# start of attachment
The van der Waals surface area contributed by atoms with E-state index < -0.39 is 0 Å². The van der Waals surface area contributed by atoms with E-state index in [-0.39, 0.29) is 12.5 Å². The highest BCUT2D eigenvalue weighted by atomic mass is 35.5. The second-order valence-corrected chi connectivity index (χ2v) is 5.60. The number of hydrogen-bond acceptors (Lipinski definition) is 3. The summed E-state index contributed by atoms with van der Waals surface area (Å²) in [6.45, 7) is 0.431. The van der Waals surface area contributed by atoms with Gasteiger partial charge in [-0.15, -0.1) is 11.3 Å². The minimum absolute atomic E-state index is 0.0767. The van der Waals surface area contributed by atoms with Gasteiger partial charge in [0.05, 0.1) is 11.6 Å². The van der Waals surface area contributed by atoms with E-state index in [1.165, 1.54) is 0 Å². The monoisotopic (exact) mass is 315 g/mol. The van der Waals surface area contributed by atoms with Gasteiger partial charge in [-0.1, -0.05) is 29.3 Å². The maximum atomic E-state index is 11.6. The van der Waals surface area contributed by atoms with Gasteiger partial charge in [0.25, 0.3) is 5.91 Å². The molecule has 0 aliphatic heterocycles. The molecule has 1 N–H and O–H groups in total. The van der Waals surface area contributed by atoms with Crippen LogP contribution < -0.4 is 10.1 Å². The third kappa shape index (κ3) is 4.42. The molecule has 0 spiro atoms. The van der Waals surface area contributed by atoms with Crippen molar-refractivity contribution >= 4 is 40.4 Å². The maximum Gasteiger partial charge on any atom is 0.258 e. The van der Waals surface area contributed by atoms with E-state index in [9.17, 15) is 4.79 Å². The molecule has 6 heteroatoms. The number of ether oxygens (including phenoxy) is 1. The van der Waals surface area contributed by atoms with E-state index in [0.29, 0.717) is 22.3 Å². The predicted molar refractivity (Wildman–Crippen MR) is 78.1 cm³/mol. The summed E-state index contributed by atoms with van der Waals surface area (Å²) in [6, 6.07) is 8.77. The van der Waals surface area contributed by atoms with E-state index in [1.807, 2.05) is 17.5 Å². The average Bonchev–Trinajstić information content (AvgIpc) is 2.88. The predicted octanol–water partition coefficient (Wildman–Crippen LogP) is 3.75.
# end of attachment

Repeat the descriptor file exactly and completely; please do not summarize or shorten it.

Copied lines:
The van der Waals surface area contributed by atoms with E-state index < -0.39 is 0 Å². The van der Waals surface area contributed by atoms with E-state index in [-0.39, 0.29) is 12.5 Å². The highest BCUT2D eigenvalue weighted by atomic mass is 35.5. The second-order valence-corrected chi connectivity index (χ2v) is 5.60. The number of hydrogen-bond acceptors (Lipinski definition) is 3. The summed E-state index contributed by atoms with van der Waals surface area (Å²) in [6.45, 7) is 0.431. The van der Waals surface area contributed by atoms with Gasteiger partial charge in [-0.15, -0.1) is 11.3 Å². The minimum absolute atomic E-state index is 0.0767. The van der Waals surface area contributed by atoms with Gasteiger partial charge in [0.05, 0.1) is 11.6 Å². The van der Waals surface area contributed by atoms with E-state index in [1.165, 1.54) is 0 Å². The monoisotopic (exact) mass is 315 g/mol. The van der Waals surface area contributed by atoms with Gasteiger partial charge in [-0.1, -0.05) is 29.3 Å². The maximum atomic E-state index is 11.6. The van der Waals surface area contributed by atoms with Gasteiger partial charge in [0.25, 0.3) is 5.91 Å². The molecule has 0 aliphatic heterocycles. The molecule has 1 N–H and O–H groups in total. The van der Waals surface area contributed by atoms with Crippen LogP contribution < -0.4 is 10.1 Å². The third kappa shape index (κ3) is 4.42. The molecule has 0 spiro atoms. The van der Waals surface area contributed by atoms with Crippen molar-refractivity contribution >= 4 is 40.4 Å². The maximum Gasteiger partial charge on any atom is 0.258 e. The van der Waals surface area contributed by atoms with E-state index in [9.17, 15) is 4.79 Å². The molecule has 6 heteroatoms. The number of ether oxygens (including phenoxy) is 1. The van der Waals surface area contributed by atoms with E-state index in [0.29, 0.717) is 22.3 Å². The predicted molar refractivity (Wildman–Crippen MR) is 78.1 cm³/mol. The summed E-state index contributed by atoms with van der Waals surface area (Å²) in [6, 6.07) is 8.77. The van der Waals surface area contributed by atoms with E-state index in [1.807, 2.05) is 17.5 Å². The average Bonchev–Trinajstić information content (AvgIpc) is 2.88. The predicted octanol–water partition coefficient (Wildman–Crippen LogP) is 3.75.